the man could squash my nuts into oblivion
At least this movie is not all about sex. Unlike, say, Porky's or Fast Times at Ridgemont High. In the shooting script (1985, July 24), Ferris, Cameron and Sloane do go to a strip club, however--a "garrish, nearly deserted strip joint."
I won't paste the entire scene but basically, Sloane isn't impressed--"I'm losing respect for you by the bucket," she tells Ferris early in the scene--and Cameron is amazed (but has very little to do in the scene).
Ferris: "You don't think it's amazing that we got in?
Sloane: Who wants to get in?
Sloane: I'm not interested in watching someone jiggle their mammary glands.
Ferris: Point well taken. But consider why she does it. Why she does it and you don't.
Sloane: I'm not a tramp.
Maybe not the best angle for Sloane, but at least it offers a little more depth to her character than the movie really does.
Ferris: Maybe her life fell apart. Maybe she lost somebody. A lover. A boyfriend. A parent. A child...
This kind of thing makes me a little depressed. You may think because I'm the age I am that I'm a sex maniac. That sex is all I think about. I think alot [sic] of people my age are. We think about love and matters of the heart. And SAT scores and acne aside, we worry about lonliness [sic]. It's a terrible thing. And we feel it. I feel it.
Ferris makes the scene about him. He almost demonstrated some caring outside himself for a moment there, but no, it wouldn't stick. That's the way he is a lot in both the script and the final film; he clearly has some level of concern for others but there's good reason that Daniel O'Brien at Cracked suspects Ferris may be a sociopath. Though there are more human moments scattered throughout the film, mostly Ferris seems to only want to make Sloane and Cameron have a good time because he thinks he should. This is my girlfriend, society tells me I should make her happy. This is my best friend, society tells me I should make him happy... Actually, if that were all, he's probably do ok, probably do better than many non-sociopaths do. So many of us use out so-called friends... like fair-weather friends or whatever that term is. We're friends when we're together, but when we're apart, we couldn't care less. Same with girlfriends, boyfriends, lovers, husband, wives. It's kind of fucked up.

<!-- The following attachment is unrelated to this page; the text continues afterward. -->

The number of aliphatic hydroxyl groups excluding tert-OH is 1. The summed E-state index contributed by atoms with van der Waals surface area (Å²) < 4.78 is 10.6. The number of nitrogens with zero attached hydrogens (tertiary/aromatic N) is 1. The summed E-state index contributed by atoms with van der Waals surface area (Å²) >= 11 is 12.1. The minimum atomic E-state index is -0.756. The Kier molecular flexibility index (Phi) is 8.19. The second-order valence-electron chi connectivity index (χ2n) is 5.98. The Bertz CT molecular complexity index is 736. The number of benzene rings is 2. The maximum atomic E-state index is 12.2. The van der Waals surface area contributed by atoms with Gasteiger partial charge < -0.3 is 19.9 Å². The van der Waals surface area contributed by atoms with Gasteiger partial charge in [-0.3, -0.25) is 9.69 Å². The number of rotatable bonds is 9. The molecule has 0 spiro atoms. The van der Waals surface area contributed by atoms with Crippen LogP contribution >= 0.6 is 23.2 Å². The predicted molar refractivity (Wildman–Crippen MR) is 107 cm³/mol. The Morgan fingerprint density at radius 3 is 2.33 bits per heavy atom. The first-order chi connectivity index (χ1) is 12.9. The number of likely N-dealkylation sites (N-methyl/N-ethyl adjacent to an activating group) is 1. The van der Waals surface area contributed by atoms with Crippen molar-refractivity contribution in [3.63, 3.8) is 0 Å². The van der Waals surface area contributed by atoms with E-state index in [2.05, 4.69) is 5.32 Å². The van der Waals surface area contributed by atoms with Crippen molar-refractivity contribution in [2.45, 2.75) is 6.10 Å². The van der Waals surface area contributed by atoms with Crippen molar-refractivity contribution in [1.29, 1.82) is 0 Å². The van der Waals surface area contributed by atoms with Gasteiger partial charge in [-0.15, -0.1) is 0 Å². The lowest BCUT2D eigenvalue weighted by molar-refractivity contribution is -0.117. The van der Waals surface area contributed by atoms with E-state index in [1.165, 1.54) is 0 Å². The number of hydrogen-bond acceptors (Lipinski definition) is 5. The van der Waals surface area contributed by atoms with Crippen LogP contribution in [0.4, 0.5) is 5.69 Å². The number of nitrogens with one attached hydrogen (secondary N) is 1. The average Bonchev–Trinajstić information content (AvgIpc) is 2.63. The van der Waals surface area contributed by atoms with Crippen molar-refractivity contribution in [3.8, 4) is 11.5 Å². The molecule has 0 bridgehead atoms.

But, Ferris is a special case because he's oh so entertaining, and we've got a nice movie built around his enormous ego. The strip club scene ends with Ferris performing "Are You Lonesome Tonight," first from the floor then up on the runway, stealing the spotlight from a stripper. Ferris is so over-the-top that even when he's a jerk, we're entertained. Effectively, we are dragged along just like Cameron and Sloane are. Well, we're a bit more willing than Cameron.